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Maintain both original and optimized footage in iMovie Apps
I shoot a lot of HD video of my kid, and at first I struggled to find a good balance between maintaining the full-resolution original footage and having something a little more reasonable and lightweight to work with. For example, even on my one-year-old iMac, I can't smoothly scrub the full HD video clips in the editor -- but if the clips have been 'optimized' to 960 x 540, they're smooth as butter (and still look good enough for almost every output scenario).

If, when you're importing the original footage, you enable the "Optimize video" checkbox, you'll get the lightweight version in your event library, but you won't get a copy of the orignal footage as well. It'll still be on your camera (or wherever else you put it before heading to iMovie), but that's not very helpful.

If you're using iMovie '09 (v.8) or '11 (v.9), there's a decent way to do this that isn't terribly obvious.

So here's what I do:
  • When importing the original footage, disable the 'Optimize video' checkbox, and select the 'Move files' radio button. This will move the full HD clip into /[selected volume]/iMovie Events/[event title]. (Or you can use 'Copy files' and get the same end result.)
  • Select the new event in the Event Library in iMovie, and go to File » Optimize Video » Large -- 960x540 (or 'Full,' which is still going to be more compressed than the original HD, but at the same resolution; I find 'Large' to be just fine for my needs, though).
That second step takes the original HD clip that was in /[selected volume]/iMovie Events/[event title] and moves it into /[selected volume]/iMovie Original Movies/[event title], and then puts the optimized version into /[selected volume]/iMovie Events/[event title].

Now you've got a fully organized directory structure containing all of your original HD footage, sorted by event, plus an Event Library full of nice lightweight versions for quick editing and exporting.

[crarko adds: I haven't tested this one.]
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Not Necessarily Compressed
Authored by: mdwittenberg on Feb 22, '11 08:41:10AM

Excellent hint. I wish that this was the default behavior (or at least an option), though I suppose it does use up a LOT of hard drive space.

NOTE: The "optimized" full size video is not necessarily "compressed" nor suffer from any lost quality. In fact, technically it's less compressed because iMovie converts it to a different format that is simply more easily accessed for scrubbing. Imagine an accordion file folder with many documents stuffed in: the original camera footage keeps the file in the "compressed" state, though normal speed playback is possible by carefully pulling out each page. In contrast, to properly scrub through in iMovie the accordion file must be opened all the way. The footage is (should be) virtually identical, just simply stored in a different way.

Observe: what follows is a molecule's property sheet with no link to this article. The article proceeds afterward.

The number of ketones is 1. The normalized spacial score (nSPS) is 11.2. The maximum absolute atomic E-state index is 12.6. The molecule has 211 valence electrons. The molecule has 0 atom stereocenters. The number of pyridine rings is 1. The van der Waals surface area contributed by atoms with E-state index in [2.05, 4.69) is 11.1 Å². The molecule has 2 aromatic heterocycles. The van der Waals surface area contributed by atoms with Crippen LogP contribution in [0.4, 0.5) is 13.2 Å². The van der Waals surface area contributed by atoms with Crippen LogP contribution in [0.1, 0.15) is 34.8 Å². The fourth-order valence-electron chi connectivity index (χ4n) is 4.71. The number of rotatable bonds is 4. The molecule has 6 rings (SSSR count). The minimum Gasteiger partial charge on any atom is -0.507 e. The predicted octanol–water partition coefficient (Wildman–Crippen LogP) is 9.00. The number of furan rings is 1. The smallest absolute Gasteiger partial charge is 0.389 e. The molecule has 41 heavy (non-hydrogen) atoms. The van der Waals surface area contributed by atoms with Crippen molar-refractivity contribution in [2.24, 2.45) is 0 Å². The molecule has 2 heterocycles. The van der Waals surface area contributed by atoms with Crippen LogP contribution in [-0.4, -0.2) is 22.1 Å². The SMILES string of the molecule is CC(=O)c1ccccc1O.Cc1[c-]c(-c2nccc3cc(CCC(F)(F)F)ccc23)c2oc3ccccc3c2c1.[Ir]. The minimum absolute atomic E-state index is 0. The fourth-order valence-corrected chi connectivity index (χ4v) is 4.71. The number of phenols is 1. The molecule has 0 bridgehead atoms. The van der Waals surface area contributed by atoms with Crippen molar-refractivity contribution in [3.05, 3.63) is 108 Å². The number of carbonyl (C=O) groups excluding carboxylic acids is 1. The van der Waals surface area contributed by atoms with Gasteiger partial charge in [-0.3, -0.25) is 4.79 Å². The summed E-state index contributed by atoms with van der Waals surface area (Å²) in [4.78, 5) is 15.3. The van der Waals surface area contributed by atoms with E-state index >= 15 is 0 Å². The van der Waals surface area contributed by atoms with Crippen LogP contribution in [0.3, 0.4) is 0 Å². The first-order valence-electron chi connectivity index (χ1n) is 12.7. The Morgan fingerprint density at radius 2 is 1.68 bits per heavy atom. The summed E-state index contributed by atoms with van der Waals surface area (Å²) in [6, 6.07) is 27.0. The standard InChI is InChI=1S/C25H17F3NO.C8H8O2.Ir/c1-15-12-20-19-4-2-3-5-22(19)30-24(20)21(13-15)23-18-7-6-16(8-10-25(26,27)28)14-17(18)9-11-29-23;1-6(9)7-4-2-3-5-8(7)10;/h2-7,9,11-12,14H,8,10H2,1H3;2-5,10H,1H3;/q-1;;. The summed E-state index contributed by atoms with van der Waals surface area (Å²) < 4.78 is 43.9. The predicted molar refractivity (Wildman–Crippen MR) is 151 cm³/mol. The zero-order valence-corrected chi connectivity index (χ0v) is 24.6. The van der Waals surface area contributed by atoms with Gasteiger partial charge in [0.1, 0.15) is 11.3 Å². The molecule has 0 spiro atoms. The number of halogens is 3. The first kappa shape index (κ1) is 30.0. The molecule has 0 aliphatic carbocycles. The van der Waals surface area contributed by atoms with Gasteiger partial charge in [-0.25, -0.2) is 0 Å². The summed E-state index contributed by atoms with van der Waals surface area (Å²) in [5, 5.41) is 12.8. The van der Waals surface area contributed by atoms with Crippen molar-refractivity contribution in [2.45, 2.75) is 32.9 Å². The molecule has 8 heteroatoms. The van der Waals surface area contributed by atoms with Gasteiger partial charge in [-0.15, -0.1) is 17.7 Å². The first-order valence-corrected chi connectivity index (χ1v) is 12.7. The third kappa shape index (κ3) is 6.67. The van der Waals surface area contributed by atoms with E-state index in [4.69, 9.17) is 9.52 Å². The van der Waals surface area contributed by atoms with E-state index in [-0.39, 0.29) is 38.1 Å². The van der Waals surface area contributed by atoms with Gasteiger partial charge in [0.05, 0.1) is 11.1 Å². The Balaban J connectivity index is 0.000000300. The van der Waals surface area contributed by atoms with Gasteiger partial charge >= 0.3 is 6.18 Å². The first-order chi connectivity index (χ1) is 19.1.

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Not Necessarily Compressed
Authored by: Unsoluble on Feb 23, '11 10:19:20AM
Well, with the 960x540 optimization you're clearly losing data. You might be correct that the "Full" optimization is completely lossless, but I've never seen that confirmed.

Edit: Yep, my original assumption was correct — the "Full" optimization is not lossless. Here's a side-by-side comparison of a video frame, with the original HD on the left, and the Full version on the right. Until optimizing doesn't result in that kind of artifacting, I'll be keeping my raw footage.

Edited on Feb 23, '11 10:33:50AM by Unsoluble

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Not Necessarily Compressed
Authored by: mdwittenberg on Feb 23, '11 05:27:26PM

Thank you for running the comparison Unsoluble; I never bothered to check iMovie's conversion quality.
If anyone is interesting in full speed scrubbing AND lossless video, I've used MPEG streamclip in the past at 100% quality. The file size was outrageous, but it worked and appeared to be lossless.

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Maintain both original and optimized footage in iMovie
Authored by: slchorne on Feb 22, '11 11:10:25AM

Another trick is to create your own 'reduced' version for faster editing.
- Copy the file to you hard disk
- Use a 3rd party tool like handbrake to create a tiny res (150x100) version of the movie
- Import and optimize that file. (the optimise step will be super fast)
- Do all your editing using the tiny file and you will get super fast scrubbing even on a slow mac.

Then, when you are ready to render the final product, use the finder to swap out the tiny-res file with the original hi-res version (use the same file name).

iMovie doesn't seem to notice/care that the image size in the file has changed, and it will cut you an edit in high-res.

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Maintain both original and optimized footage in iMovie
Authored by: Unsoluble on Feb 23, '11 10:37:15AM

Great tip for anyone using iMovie on a computer that can't handle even the 960x540 versions. Although I can't imagine putting myself through that kind of suffering to begin with :)

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